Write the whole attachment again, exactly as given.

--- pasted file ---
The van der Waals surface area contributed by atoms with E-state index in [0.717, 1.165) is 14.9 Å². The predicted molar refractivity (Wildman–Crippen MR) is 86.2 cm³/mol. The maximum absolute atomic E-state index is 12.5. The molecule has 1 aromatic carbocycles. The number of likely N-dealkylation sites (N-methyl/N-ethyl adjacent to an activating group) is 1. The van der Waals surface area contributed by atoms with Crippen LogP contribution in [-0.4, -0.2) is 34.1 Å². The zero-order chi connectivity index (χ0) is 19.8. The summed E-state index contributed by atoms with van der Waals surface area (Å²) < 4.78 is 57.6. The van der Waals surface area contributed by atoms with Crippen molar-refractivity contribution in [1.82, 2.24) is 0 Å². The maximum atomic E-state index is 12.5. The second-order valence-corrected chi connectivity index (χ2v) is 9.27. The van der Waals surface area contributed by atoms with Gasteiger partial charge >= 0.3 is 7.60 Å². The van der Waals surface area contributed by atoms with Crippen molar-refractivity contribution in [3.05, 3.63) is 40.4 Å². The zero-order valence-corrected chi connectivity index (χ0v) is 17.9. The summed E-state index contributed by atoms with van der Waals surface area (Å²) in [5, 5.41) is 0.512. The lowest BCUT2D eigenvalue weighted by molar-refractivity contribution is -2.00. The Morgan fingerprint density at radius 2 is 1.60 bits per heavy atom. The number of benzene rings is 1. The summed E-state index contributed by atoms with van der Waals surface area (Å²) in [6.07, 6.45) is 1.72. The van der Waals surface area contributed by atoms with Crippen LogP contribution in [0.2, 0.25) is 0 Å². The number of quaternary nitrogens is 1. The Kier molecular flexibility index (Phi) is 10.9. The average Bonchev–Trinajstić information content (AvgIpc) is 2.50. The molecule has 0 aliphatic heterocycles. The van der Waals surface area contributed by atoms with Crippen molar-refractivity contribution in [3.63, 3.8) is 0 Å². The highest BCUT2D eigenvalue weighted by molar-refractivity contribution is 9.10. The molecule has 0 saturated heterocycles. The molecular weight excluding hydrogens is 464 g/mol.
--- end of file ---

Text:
The van der Waals surface area contributed by atoms with E-state index in [0.717, 1.165) is 14.9 Å². The predicted molar refractivity (Wildman–Crippen MR) is 86.2 cm³/mol. The maximum absolute atomic E-state index is 12.5. The molecule has 1 aromatic carbocycles. The number of likely N-dealkylation sites (N-methyl/N-ethyl adjacent to an activating group) is 1. The van der Waals surface area contributed by atoms with Crippen LogP contribution in [-0.4, -0.2) is 34.1 Å². The zero-order chi connectivity index (χ0) is 19.8. The summed E-state index contributed by atoms with van der Waals surface area (Å²) < 4.78 is 57.6. The van der Waals surface area contributed by atoms with Crippen molar-refractivity contribution in [1.82, 2.24) is 0 Å². The maximum atomic E-state index is 12.5. The second-order valence-corrected chi connectivity index (χ2v) is 9.27. The van der Waals surface area contributed by atoms with Gasteiger partial charge >= 0.3 is 7.60 Å². The van der Waals surface area contributed by atoms with Crippen molar-refractivity contribution in [3.05, 3.63) is 40.4 Å². The zero-order valence-corrected chi connectivity index (χ0v) is 17.9. The summed E-state index contributed by atoms with van der Waals surface area (Å²) in [5, 5.41) is 0.512. The lowest BCUT2D eigenvalue weighted by molar-refractivity contribution is -2.00. The Morgan fingerprint density at radius 2 is 1.60 bits per heavy atom. The number of benzene rings is 1. The summed E-state index contributed by atoms with van der Waals surface area (Å²) in [6.07, 6.45) is 1.72. The van der Waals surface area contributed by atoms with Crippen LogP contribution in [0.2, 0.25) is 0 Å². The number of quaternary nitrogens is 1. The Kier molecular flexibility index (Phi) is 10.9. The average Bonchev–Trinajstić information content (AvgIpc) is 2.50. The molecule has 0 aliphatic heterocycles. The van der Waals surface area contributed by atoms with Crippen molar-refractivity contribution in [3.63, 3.8) is 0 Å². The highest BCUT2D eigenvalue weighted by molar-refractivity contribution is 9.10. The molecule has 0 saturated heterocycles. The molecular weight excluding hydrogens is 464 g/mol.